abbas ramallah
Palestinian Authority President Mahmoud Abbas gestures beneath a poster of former Palestinian leader Yasser Arafat, during a rally marking the 10th anniversary of Arafat's death, in the West Bank city of Ramallah Nov. 11, 2014. Reuters/Finbarr O'Reilly

The Palestinian leadership pushed for statehood Monday, submitting an amended version of its U.N. draft resolution to become a sovereign state. The resolution, which is not supported by the U.S., Israel or Gaza-based Hamas, calls for a peace deal between the Palestinian leadership and Israel as well as terminating Israel's occupation of Palestinian territories by the end of 2017, Israeli media reported.

The amendments submitted Monday by the Palestinian Authority modified an existing resolution submitted by Jordan Dec. 17. That draft called for Palestinian statehood and for the city of Jerusalem to be the capital of an Israeli state and a Palestinian state. Monday's resolution submission, however, takes a harder stance. It asks for only East Jerusalem to be the capital of Palestine and calls for an end to Israeli settlement building in the West Bank and East Jerusalem, Haaretz reported. Nine Security Council votes are needed to adopt a resolution.

Arab leaders decided in November to support the Palestinian bid for statehood. Palestinian Authority President Mahmoud Abbas said at that time that he would submit a statehood bid at the U.N. Security Council and join international organizations and treaties if Israel did not respond to requests for resuming peace talks. Since then, U.S.-brokered peace talks have failed. Battles between Israel and Hamas, which controls Gaza, have killed more than 2,000 Palestinians and 66 Israeli soldiers.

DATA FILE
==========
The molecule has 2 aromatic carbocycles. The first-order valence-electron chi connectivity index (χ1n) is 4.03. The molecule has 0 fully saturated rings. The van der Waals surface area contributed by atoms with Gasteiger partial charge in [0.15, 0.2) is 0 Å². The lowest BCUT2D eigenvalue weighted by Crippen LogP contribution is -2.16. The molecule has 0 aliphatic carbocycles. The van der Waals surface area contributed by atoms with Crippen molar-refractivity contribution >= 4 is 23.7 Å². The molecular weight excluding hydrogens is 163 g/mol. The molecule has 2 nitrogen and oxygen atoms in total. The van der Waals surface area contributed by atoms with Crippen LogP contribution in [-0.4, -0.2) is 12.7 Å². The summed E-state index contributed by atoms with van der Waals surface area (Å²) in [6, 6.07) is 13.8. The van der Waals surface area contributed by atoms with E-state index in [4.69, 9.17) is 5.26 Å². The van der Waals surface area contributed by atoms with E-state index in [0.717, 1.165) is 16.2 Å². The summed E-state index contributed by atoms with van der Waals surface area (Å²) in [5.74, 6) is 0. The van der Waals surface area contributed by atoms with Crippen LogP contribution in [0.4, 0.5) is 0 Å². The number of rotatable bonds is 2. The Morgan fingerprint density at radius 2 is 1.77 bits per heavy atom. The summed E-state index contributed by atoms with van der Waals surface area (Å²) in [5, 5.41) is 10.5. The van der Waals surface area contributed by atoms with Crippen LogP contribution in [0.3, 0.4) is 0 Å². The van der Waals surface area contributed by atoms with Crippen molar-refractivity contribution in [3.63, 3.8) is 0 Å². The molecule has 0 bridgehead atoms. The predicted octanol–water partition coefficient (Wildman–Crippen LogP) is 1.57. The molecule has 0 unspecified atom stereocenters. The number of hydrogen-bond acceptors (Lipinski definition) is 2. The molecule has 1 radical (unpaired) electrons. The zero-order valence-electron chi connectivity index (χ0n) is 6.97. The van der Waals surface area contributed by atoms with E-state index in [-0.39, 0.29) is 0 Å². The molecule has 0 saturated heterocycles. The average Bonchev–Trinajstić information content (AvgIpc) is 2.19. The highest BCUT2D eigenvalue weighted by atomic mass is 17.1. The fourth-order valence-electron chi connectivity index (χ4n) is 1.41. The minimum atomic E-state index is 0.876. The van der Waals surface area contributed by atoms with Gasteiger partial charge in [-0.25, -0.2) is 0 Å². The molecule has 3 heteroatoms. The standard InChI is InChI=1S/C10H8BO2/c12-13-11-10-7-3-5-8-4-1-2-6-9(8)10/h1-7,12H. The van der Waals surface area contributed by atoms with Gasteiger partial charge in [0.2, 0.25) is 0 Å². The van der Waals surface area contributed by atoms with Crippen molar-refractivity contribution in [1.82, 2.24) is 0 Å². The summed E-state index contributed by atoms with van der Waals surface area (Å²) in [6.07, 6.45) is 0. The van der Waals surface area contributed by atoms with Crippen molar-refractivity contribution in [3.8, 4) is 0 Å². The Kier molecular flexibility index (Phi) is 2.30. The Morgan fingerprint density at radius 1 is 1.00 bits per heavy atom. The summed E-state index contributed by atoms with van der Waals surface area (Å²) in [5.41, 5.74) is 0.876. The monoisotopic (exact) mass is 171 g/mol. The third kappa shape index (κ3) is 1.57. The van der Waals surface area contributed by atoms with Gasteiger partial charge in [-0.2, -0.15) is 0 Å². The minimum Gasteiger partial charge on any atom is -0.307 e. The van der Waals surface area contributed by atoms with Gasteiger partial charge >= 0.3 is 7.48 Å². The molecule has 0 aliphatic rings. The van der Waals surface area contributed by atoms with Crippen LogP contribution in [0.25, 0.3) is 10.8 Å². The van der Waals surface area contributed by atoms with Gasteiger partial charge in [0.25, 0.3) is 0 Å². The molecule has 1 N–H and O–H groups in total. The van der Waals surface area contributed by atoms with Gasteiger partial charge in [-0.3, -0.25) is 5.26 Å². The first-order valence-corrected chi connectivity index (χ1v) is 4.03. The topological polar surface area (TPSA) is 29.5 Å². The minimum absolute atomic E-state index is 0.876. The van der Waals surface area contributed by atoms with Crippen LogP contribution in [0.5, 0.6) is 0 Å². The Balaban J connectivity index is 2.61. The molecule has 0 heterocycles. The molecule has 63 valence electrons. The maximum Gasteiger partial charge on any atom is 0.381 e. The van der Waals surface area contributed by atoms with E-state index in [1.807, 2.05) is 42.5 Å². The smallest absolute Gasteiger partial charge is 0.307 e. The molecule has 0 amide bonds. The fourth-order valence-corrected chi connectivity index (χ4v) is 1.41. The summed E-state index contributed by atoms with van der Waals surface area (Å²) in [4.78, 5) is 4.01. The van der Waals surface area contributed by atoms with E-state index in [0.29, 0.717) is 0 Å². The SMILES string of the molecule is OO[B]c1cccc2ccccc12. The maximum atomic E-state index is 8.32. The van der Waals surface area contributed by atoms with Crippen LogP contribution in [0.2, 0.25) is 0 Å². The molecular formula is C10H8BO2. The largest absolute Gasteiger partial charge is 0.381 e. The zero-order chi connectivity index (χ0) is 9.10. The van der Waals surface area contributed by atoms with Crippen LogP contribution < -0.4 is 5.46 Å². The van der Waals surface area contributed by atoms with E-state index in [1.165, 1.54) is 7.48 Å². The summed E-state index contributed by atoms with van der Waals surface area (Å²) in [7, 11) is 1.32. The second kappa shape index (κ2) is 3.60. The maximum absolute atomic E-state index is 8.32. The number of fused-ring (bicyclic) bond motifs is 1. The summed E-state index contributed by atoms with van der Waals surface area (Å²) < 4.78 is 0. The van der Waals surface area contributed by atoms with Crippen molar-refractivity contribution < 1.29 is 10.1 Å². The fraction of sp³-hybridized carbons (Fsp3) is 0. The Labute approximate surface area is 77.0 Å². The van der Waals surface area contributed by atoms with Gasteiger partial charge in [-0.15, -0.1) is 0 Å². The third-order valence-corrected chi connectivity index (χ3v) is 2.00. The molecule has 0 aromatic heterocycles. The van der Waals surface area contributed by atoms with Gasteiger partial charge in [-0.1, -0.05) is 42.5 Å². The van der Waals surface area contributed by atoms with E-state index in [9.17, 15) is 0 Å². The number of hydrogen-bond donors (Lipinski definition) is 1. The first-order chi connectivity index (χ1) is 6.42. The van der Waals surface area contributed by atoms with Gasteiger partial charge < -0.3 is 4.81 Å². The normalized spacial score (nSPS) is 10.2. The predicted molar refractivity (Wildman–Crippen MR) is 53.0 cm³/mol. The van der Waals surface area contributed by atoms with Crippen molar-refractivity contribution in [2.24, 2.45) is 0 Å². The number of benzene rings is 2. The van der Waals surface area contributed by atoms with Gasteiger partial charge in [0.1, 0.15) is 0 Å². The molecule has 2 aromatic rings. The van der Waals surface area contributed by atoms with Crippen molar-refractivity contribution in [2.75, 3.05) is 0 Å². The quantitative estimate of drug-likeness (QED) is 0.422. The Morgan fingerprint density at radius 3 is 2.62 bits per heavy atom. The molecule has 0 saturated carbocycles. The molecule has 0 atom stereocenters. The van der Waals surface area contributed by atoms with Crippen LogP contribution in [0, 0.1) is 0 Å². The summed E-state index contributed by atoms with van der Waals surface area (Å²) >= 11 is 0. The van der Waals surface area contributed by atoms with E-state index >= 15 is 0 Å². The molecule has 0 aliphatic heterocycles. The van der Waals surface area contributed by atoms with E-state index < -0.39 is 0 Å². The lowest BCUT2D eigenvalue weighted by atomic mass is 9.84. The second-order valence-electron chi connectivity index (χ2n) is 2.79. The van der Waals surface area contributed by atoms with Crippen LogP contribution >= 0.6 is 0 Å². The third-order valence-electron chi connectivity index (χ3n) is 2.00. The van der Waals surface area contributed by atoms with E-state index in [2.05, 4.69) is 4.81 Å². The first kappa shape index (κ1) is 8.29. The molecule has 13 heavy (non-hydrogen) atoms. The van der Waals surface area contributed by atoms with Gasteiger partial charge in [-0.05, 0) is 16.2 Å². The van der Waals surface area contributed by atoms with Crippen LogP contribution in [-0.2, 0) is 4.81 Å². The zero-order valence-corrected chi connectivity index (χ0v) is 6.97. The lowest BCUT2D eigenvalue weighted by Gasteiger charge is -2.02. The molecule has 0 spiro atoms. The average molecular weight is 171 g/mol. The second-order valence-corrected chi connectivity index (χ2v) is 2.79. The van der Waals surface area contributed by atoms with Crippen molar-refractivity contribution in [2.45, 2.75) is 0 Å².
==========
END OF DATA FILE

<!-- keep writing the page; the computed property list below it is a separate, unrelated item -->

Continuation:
U.S. State Department Press Office Director Jeff Rathke said Monday in a press briefing the U.S. does not support the draft resolution.

"This draft resolution is not something we would support," Rathke said. "We don't think it is constructive. We think it sets arbitrary deadlines. Further, we think the resolution fails to account for Israel's legitimate security needs. We don't believe this resolution advances the goals of a two-state solution." Rathke said that U.S. Secretarty of State John Kerry had been in touch with both Abbas and Israeli Prime Minister Benjamin Netenyahu.

The WAFA news agency reported Monday that Abbas told Kerry he would press ahead with the resolution despite Israeli and U.S. opposition. Abbas also told senior leaders of his Fatah party that the vote on the resolution could be delayed until 2015.

“This process will take more than a day or two, and we must be clear with our people in order to avoid a state of confusion stemming from the numerous statements, which are sometimes contradictory,” Palestinian Foreign Minister Riyad al-Maliki told the Ma’an news agency. “These procedures are unrelated to the Palestinian position, but are routine U.N. procedures in such cases.”

Hamas, which is deemed a terrorist organization by the U.S. and Israel, said Monday that the Palestinian leadership should withdraw its draft resolution from the Security Council.

"The draft resolution is unacceptable and aims to liquidate the Palestinian cause. It contains massive concessions," Hamas spokesman Sami Abu Zuhri said in a statement Sunday. "The resolution expresses the will of an influential group within the PLO and "does not reflect the national desire of our people."